Thirty years ago I used to go to a little Sunday morning flea market down the road from my home.
There was a man there each week who sold old books.
One Sunday, I walked up to his table and began looking at one of his items. He hurried over to me and began telling me all about the book and why it was such a great piece.
After a minute or two of interesting conversation, I put the book down and told him that, as nice as it was, it was a bit out of my price range.
Just as quickly as the book man had approached me, he walked away. Our "conversation" was immediately over. He was upset that I wasn't going to buy the book, and, presumably, that I had wasted his time.
Three decades later, I can still see the sour look on his face.
I went to that flea market for many years after that incident, but somehow never managed to get around to his table ever again.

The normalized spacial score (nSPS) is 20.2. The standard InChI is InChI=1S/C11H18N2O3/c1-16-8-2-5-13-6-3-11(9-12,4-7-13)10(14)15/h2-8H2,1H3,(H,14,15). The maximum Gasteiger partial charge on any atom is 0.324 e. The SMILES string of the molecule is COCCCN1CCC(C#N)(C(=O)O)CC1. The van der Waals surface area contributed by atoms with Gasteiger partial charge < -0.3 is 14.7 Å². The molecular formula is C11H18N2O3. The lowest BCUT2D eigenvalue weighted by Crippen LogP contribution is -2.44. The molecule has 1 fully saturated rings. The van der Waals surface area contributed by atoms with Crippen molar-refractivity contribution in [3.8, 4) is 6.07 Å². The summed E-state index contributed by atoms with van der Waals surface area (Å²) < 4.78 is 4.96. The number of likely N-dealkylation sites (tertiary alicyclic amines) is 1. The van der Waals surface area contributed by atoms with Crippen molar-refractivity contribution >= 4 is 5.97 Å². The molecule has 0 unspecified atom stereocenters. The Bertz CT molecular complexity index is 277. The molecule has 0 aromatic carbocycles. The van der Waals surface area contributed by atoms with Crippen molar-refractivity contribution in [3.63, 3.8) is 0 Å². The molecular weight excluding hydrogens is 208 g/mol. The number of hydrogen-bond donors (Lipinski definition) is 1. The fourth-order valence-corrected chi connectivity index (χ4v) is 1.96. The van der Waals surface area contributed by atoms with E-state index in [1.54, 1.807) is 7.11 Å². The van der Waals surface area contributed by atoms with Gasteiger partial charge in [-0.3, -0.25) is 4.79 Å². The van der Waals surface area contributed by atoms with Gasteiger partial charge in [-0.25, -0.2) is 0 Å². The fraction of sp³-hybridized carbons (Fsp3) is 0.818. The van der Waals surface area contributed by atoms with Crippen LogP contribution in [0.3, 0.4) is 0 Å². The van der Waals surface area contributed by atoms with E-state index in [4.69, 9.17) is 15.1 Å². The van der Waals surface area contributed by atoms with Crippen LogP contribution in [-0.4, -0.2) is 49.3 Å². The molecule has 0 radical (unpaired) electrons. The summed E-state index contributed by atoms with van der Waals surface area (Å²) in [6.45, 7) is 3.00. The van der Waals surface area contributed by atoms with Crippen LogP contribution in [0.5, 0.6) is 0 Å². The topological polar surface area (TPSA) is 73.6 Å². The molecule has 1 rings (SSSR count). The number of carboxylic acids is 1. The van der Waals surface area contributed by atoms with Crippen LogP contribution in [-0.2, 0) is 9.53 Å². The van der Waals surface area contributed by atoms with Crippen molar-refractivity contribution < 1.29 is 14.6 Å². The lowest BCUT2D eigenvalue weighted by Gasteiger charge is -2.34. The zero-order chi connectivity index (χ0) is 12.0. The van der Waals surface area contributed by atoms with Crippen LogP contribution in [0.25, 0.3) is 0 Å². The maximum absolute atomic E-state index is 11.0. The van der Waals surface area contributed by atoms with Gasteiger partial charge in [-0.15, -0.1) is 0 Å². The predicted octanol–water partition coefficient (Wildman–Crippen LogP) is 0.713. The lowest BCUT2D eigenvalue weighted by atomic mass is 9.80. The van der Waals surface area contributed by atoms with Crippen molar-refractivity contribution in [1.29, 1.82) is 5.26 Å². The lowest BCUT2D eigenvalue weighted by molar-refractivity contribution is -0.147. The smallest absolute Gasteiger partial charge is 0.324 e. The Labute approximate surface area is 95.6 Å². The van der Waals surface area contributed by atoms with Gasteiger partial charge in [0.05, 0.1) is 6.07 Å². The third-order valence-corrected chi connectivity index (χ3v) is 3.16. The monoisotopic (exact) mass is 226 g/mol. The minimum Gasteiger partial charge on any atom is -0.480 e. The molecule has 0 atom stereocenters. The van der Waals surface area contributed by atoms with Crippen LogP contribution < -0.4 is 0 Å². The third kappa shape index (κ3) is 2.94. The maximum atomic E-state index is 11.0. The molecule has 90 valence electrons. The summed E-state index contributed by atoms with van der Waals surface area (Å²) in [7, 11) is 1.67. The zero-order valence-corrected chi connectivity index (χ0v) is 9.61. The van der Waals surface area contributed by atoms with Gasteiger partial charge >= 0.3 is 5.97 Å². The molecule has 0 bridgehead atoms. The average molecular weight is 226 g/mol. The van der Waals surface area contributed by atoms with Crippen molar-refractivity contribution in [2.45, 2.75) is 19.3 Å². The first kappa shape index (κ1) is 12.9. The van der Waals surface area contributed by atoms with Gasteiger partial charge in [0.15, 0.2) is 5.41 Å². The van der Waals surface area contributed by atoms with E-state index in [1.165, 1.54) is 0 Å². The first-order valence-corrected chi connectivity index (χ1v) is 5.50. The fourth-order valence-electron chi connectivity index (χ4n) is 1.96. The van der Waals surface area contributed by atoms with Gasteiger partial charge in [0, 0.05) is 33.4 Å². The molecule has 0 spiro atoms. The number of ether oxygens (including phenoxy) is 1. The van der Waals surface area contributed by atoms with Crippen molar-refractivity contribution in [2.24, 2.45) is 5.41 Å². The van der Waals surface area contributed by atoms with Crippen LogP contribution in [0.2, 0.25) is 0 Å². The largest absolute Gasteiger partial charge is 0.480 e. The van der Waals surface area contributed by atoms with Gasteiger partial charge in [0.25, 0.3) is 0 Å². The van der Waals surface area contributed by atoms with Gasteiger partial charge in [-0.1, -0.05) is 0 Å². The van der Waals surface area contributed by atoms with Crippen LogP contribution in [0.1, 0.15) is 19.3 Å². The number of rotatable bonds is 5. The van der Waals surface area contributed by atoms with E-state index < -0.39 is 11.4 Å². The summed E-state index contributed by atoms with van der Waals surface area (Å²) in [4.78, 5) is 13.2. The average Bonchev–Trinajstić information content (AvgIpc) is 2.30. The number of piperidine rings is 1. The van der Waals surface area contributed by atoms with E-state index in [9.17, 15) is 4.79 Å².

Sure, you want to sell what you have to sell, but not everyone's ready or able to buy from you, at least right now.
But if you can give your best effort and attitude to even casual shoppers, you'll engender positive feelings that are likely to pay off down the road in the form of purchases, personal recommendations and positive reviews.
Talk with your staff about serving people wherever they may - or may not - be in the buying cycle. Remind them that every encounter is a chance to grow a relationship, though it might take months or years to bloom.
And if nothing comes of an encounter, at least your brand won't be the source of a sour-faced memory.